*This is an edited extract from the 2015 Vincent Lingiari Memorial Lecture. Read the full lecture at The Northern Myth.

The great power of Vincent Lingiariʼs story is that it teaches us how this land sings to us all, how it holds us and nurtures us. This is the common ground that we share.

When the Gurindji leader and his people walked off Wave Hill Station, camping by the Victoria River and then eventually by Wattie Creek at Daguragu almost half a century ago, they understood that the land was their birthright and their destiny.

The Old Man also knew in his wisdom that a sharing of the living environment, a responsible custodianship of the land, was the key to the common good for all Australians. With patience, humility and extraordinary dignity, Vincent Lingiariʼs fight for genuine land rights shows us how it is possible to unite and inspire enough Australians to move the country towards a legal settlement that is fair in the eyes of most reasonable people.

This is a priceless lesson as Australians once more contemplate many different views on recognition of the rights and rightful place of the first peoples. Vincent Lingiari was not a bit interested in the imperial delusions of the Australian constitution or its negative concepts of racial superiority that leave a deep stain of discrimination on this outmoded document. He simply wanted recognition of the truth and legal acknowledgment that Australiaʼs first nations had been dispossessed unreasonably and unlawfully for two centuries. The lesson for us all at this hour of our history is that the most important changes required for the well-being of Aboriginal and Torres Strait Island people are legal empowerment, meaningful recognition of their voices at a national level and the full establishment of land rights across the country.

Our nation has wasted too much time on empty promises of equality, on self-serving wedge politics and power plays in Canberra by the “great white protectors”, on naked greed that threatens the common good and ravages the land, and on divide-and-conquer tactics that split communities and set Aboriginal leaders against one another, brother against brother and sister against sister. After such a long period of oppressive policies that clearly fail Aboriginal people we need to think more deeply about Vincent Lingiariʼs conviction that it is possible to share this land fairly with everyone who now calls this country home.

As a senior lawman, Vincent Lingiari was drawing on his grandfatherʼs knowledge and connection to Gurindji country, reclaiming and asserting the core responsibility of custodianship. Like the very strongest Earth science, this foundational concept of the Aboriginal system of knowledge gives every man, woman and child some responsibility to help maintain the balance of the living system of life, the source of well-being for all creatures now and into the future.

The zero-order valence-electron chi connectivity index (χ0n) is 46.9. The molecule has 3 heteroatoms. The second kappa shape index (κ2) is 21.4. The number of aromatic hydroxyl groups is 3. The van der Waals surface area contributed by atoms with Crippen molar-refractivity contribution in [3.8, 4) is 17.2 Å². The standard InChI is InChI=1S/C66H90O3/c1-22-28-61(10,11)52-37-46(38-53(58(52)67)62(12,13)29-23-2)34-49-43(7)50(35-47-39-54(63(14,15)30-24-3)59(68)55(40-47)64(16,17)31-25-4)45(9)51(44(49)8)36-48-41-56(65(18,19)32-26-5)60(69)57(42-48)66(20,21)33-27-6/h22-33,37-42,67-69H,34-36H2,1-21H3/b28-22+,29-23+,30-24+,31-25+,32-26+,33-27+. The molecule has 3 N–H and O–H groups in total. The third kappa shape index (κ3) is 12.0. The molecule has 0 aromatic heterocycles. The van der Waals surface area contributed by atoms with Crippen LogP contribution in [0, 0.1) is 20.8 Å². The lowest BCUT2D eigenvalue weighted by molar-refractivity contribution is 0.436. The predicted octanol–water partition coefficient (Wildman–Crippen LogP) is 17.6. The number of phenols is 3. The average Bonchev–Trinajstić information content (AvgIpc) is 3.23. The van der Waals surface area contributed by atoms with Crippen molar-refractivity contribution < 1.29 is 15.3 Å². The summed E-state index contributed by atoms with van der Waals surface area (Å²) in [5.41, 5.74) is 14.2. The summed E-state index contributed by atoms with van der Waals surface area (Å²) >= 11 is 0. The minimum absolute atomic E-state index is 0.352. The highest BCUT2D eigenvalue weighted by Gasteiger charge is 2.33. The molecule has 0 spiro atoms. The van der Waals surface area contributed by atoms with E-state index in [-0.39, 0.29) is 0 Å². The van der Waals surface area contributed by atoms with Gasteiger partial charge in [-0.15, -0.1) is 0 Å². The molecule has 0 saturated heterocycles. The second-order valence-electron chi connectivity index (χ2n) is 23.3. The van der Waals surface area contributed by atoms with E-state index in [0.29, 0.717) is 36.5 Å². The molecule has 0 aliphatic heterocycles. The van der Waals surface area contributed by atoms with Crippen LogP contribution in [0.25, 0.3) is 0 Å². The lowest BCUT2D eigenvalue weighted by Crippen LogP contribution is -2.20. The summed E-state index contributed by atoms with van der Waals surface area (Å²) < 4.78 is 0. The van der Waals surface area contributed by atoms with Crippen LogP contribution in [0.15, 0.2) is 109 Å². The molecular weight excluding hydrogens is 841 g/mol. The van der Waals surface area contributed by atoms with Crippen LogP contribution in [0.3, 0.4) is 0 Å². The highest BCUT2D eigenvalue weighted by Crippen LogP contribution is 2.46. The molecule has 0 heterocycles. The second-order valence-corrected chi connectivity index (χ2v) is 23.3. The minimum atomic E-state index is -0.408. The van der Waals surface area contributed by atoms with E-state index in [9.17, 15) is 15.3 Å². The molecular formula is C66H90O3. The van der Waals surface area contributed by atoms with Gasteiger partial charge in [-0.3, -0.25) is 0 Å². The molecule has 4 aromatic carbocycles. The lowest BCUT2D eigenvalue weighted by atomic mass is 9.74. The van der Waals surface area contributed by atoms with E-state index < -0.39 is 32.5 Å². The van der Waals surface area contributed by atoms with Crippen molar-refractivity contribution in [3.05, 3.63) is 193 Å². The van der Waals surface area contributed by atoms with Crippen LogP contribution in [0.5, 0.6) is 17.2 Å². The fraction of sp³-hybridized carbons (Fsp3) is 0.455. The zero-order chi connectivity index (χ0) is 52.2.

This view of humans as sentient custodians is an optimistic and enlightened philosophy that gives us the very best chance of maintaining the health of our species and others. It stands in marked contrast to the ravenous selfishness of the predatory human who takes only what he wants with no consideration of the common good. After wandering the world for well over 60 years, I have experienced the best and worst of the human species.

Squeezing 10 lifetimes into one, seeing the beauty and the horror, I am now certain that for the first time in the history of the Earth, a single species threatens the very balance of the interconnected systems on which all life depends. After witnessing some 30 wars, the impact of genocide in Cambodia, Guatemala and Rwanda, and the suffering in the man-made famines in Eritrea and other parts of Africa, I realised that I was watching not a sentient custodian but a natural born killer, the most predatory species to ever stalk this Earth.

Criss-crossing the world in perpetual motion I came to see that “we are at war with one another and with the earth itself”. Since the end of World War II, according to the British Earth scientist Norman Myers, humans have devoured more raw materials than all of our ancestors combined.

Many species apart from humans are being liquidated at an astonishing pace. By the end of this century one-third of all living species may be gone. Watch the birds on the wing because, of 10,000 species, 7000 are in drastic decline. Take a long wander across the land and drink deep on its beauty because up to 50,000 of the worldʼs 250,000 kinds of plants are expected to disappear over the next few decades. As the paleoanthropologist Richard Leakey has declared, the Earth is going through the sixth period of mass extinction. We human beings are driving this devastation.

Throughout much of my life, Aboriginal people have helped educate me to understand the sharp cry of the land when it is being damaged by our carelessness. Ernie Grant, the Jirribal elder at Tully in far-north Queensland, was so articulate about minute or dramatic changes to the environment that I came to see that Aboriginal custodianship, like Earth science, is warning us not to surrender to the kind of irresponsible exploitation that is based only on short term profit.

This is the same enlightened message that one of Australiaʼs eminent earth scientists, Bill Gammage, offers us in his book, The Biggest Estate on Earth, a wonderful homage to indigenous custodianship of land and sea. Vincent Lingiari above all was a custodian of his land.

It is many years since I first walked Gurindji country and felt the pain there. Something was broken and out of balance.

I wandered the ghostly ruins of Wave Hill Station with Jimmy Wavehill and Gus George, two of the 200 that walked off behind the Old Man on August 23, 1966. Jimmy, who is now almost 80, was a young stockman back then, and Gus was the boy he had carried on his shoulders …

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